by Cheryl Sklar
Recently a woman found someone’s lost iPhone in a public bathroom and within minutes she was able to discover the owner’s name, address, recently called contacts, and where her car was parked. That’s frightening, especially because that was without knowing the PIN.
The woman who found the iPhone simply asked Siri a couple of questions:
- Hey, Siri . . . what’s my name?
- Hey, Siri . . . who do I call most?
- Hey, Siri . . . where do I live?
To disable this on your iPhone,
- Go to Settings > Touch ID & Passcode
- Enter your passcode (this way it knows that it is, indeed, you)
- Scroll down to the section headed Allow Access When Locked
- Turn off Siri, Today’s View and Notifications View
Additionally, Apple collects anonymous information about your iPhone, iPad, iPod Touch and other devices and how you use them. They do this to improve its future products.
To opt out of this,
- Go to Settings > Privacy > Diagnostics & Usage
- Check “Don’t Send” so this data will not be sent to Apple.
You can also turn off Location Services for diagnostic data.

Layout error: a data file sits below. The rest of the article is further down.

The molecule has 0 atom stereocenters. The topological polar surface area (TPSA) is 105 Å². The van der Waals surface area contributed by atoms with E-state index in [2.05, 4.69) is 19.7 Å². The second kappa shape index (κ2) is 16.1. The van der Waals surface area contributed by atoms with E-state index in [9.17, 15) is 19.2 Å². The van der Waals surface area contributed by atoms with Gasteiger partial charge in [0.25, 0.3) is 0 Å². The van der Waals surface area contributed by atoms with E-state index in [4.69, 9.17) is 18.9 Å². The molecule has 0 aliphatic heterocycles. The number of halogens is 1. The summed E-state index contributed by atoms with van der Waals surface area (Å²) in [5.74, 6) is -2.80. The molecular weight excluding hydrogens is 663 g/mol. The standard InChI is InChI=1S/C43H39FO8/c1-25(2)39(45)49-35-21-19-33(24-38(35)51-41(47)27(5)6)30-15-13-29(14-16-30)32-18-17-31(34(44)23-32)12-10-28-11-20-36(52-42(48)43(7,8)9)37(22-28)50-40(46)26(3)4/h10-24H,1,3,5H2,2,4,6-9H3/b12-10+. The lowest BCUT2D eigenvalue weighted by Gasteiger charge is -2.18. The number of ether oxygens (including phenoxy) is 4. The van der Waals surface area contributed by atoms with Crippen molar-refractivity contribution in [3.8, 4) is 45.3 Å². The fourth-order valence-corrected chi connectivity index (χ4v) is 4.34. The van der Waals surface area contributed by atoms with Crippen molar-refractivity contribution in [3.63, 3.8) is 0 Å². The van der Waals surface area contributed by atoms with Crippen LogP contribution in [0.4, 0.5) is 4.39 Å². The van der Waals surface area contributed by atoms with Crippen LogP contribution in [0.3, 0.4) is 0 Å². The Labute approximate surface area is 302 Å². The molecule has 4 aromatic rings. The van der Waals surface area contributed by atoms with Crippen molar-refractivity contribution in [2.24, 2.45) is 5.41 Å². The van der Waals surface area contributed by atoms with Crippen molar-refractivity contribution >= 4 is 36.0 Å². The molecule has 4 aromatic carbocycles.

- Go to Settings > Privacy > Location Services > System Services
- Slide the toggle for Diagnostics & Usage underneath the Product Improvement heading to OFF.
For Android Users:
- Open the App Drawer and go to Settings
- Scroll down and tap Location
- Scroll down and tap Google Location Settings
- Tap Location Reporting and Location History, and switch the slider OFF for each one
If you use Google Maps or other Google services that require your location data, taking the above steps will disable these from working, or prompt you every time they want to access your position. If you enjoy location services but don’t want everywhere you go dumped into this database, you can simply disable Location History and leave Location Reporting enabled.
Please note: not everyone will have the same experience if they test Siri from their lock screen. This is because people customize their phones differently, so it all depends on what settings you already have in place. People who keep more personal information (and have more tracking features enabled) on their phones will be more likely to have more vulnerable phones.
Cheryl Sklar With over 26 years of experience in sales, marketing and general coordination, Cheryl uses her varied organizational skills to enhance the behind-the-scenes efficiency of Network 1. She strives to help things run smoothly wherever she can.
email@example.com or 404.997.7641
Network 1 Consulting is an 19-year-old, IT Support company in Atlanta, GA. We become – or augment – the IT department for law firms and medical practices. Our IT experts can fix computers, but what our clients value most are the industry-specific best practices we bring to their firms. This is especially important since technology, along with its associated regulations and threats, changes so rapidly. We take a proactive approach to helping our clients use technology to gain and keep their competitive advantage.